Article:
You must be familiar with the culture of eating insects as delicacies but the truth is that they are a staple in many societies. We have here two projects that go beyond the nutritional power of insects and looks into how their farming can help in the infrastructural setup of the urban jungle, as we know it. Come have a look….
Urban bug farming shortens the production and consumption chain. This project proposes a special farming unit for two species of edible insects: crickets and wheatworms. Beyond the production of bugs for food, these farming installations aim to support urban infrastructure systems such as lighting and waste processing. Crickets are bred on alveolar (cavity) walls that replicate their natural environment. Each cylindrical cricket-farming unit surrounds a light source to optimize the farming yield. It is hung high off the ground to reduce its spatial impact and to keep it out of reach. The district cricket farm incorporates several units and is set up in a market place. The ‘farmer’ who feeds the crickets collects fresh food waste from the market and surrounding restaurants. When it is dark, the cricket farming unit doubles as an urban lighting system. In the future sustainable city; traditional urban noises will be progressively replaced by that of nature.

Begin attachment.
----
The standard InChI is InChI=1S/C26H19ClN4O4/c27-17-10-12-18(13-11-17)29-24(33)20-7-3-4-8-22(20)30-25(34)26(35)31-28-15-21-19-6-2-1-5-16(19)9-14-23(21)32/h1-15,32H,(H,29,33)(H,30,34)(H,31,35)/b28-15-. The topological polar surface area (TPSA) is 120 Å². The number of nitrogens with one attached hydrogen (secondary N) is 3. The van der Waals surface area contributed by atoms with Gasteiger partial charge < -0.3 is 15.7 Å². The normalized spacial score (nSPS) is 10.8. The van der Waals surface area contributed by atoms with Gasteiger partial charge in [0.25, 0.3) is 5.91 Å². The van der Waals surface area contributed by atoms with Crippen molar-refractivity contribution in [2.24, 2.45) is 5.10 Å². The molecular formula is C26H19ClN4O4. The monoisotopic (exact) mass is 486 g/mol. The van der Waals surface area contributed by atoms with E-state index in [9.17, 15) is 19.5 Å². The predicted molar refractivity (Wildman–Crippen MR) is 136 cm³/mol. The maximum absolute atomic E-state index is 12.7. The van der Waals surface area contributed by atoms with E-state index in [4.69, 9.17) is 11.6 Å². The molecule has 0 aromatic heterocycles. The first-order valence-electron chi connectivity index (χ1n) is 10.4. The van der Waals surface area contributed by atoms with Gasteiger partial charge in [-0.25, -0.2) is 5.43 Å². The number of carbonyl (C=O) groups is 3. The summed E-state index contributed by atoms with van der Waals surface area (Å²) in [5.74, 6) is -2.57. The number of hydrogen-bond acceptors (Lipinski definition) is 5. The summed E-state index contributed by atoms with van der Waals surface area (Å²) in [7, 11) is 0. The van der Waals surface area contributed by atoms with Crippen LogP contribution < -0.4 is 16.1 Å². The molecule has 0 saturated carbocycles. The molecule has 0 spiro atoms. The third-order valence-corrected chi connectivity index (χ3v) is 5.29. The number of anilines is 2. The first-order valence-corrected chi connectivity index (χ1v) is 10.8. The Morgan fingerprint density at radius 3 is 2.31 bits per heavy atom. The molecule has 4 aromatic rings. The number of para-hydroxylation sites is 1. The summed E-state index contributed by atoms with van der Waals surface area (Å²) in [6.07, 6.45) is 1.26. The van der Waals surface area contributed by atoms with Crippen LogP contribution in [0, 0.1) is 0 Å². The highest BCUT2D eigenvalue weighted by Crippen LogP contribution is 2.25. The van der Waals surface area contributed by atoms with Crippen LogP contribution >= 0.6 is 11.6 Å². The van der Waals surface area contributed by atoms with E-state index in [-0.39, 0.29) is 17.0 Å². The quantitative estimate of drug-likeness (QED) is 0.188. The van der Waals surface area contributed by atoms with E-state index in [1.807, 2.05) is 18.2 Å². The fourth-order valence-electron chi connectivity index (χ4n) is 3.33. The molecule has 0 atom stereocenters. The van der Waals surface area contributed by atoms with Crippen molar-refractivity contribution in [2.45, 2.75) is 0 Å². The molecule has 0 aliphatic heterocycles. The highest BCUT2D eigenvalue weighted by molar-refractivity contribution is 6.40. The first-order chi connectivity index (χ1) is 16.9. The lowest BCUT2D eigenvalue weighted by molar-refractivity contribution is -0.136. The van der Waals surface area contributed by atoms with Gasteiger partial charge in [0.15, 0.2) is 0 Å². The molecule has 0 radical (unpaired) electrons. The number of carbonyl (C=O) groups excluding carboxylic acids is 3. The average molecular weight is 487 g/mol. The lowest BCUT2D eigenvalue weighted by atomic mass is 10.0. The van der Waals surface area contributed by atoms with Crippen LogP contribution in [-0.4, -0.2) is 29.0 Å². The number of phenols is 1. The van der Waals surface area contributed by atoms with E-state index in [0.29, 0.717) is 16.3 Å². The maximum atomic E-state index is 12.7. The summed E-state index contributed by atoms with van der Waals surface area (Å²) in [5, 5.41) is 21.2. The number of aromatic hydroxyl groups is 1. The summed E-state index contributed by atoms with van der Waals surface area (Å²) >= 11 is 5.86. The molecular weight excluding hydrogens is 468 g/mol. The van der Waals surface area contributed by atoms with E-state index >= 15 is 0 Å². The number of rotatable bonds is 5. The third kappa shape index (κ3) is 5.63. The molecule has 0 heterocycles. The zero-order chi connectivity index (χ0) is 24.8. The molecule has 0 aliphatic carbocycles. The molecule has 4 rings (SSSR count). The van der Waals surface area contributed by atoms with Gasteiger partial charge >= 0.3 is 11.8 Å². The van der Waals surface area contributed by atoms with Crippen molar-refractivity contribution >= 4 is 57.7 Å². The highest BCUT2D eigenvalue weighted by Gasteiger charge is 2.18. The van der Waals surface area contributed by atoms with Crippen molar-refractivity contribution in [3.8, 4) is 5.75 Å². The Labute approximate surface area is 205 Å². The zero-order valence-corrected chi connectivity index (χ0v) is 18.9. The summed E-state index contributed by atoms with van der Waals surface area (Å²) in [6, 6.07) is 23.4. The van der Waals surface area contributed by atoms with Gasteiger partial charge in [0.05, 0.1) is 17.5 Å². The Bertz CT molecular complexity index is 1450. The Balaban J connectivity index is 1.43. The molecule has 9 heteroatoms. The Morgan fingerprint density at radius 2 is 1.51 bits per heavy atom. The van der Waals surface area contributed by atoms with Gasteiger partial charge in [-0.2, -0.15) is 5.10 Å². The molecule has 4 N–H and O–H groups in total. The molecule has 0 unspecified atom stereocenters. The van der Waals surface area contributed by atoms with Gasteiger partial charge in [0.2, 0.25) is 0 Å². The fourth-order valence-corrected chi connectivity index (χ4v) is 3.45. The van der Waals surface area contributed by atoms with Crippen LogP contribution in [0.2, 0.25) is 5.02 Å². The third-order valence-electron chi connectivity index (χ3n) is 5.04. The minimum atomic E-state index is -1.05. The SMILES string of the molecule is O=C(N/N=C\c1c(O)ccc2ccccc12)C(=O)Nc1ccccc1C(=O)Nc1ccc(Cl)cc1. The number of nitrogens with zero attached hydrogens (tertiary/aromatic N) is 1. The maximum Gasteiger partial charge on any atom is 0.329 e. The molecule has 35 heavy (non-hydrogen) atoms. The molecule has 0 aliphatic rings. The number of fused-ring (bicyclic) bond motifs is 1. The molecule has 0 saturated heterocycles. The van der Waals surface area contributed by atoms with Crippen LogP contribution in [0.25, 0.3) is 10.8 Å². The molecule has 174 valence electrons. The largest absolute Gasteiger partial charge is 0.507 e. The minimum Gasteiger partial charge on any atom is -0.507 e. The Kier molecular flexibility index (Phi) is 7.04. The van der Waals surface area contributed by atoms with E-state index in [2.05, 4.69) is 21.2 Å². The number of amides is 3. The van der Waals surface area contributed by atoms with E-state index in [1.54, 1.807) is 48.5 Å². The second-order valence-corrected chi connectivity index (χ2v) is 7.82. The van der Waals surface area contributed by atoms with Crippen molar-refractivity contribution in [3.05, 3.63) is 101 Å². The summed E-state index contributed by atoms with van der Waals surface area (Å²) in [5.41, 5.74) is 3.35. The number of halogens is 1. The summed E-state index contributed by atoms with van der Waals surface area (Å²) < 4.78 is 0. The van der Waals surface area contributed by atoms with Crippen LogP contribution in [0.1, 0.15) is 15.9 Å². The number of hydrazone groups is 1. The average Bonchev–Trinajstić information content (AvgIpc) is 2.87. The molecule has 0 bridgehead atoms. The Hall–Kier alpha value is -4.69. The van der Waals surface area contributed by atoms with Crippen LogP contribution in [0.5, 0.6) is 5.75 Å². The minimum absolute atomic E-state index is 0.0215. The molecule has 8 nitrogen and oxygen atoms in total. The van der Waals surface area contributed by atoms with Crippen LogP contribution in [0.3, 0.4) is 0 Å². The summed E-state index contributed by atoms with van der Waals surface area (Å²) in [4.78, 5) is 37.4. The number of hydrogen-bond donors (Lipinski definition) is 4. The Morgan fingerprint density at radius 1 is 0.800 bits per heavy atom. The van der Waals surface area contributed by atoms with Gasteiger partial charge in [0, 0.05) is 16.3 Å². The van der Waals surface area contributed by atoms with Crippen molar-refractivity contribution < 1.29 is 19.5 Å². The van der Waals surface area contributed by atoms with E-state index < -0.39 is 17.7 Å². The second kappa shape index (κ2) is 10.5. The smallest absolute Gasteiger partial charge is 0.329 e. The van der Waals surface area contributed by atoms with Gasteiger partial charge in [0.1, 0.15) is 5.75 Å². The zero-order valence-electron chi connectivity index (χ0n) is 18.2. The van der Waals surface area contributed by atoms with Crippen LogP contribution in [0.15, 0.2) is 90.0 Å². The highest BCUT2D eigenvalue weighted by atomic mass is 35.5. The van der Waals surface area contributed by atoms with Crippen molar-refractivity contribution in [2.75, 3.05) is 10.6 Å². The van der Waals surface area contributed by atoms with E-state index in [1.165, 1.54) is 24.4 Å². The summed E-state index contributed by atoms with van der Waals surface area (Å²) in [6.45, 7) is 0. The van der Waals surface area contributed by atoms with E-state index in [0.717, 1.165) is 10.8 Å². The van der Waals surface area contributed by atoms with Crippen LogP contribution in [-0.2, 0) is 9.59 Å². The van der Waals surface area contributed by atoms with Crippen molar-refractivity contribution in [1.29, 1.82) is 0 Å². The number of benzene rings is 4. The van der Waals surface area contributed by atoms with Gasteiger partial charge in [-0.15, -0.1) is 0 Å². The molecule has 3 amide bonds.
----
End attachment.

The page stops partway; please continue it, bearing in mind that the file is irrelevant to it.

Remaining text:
Wheatworm farming units are located in offices and fed by employees with waste paper. The paper is a particular type of special office paper adapted to worm growth. It is made of cellulose and wheat cuticles, and printed with vegetable and organic inks. The unit works as a digestive system, performing the double tasks of paper shredding and farming support. Paper is directly recycled inside the company in order to produce food proteins.
The Cricket Bigger Than Beef is a 2011 red dot design concept winner.
Designer: Claire Lemarchand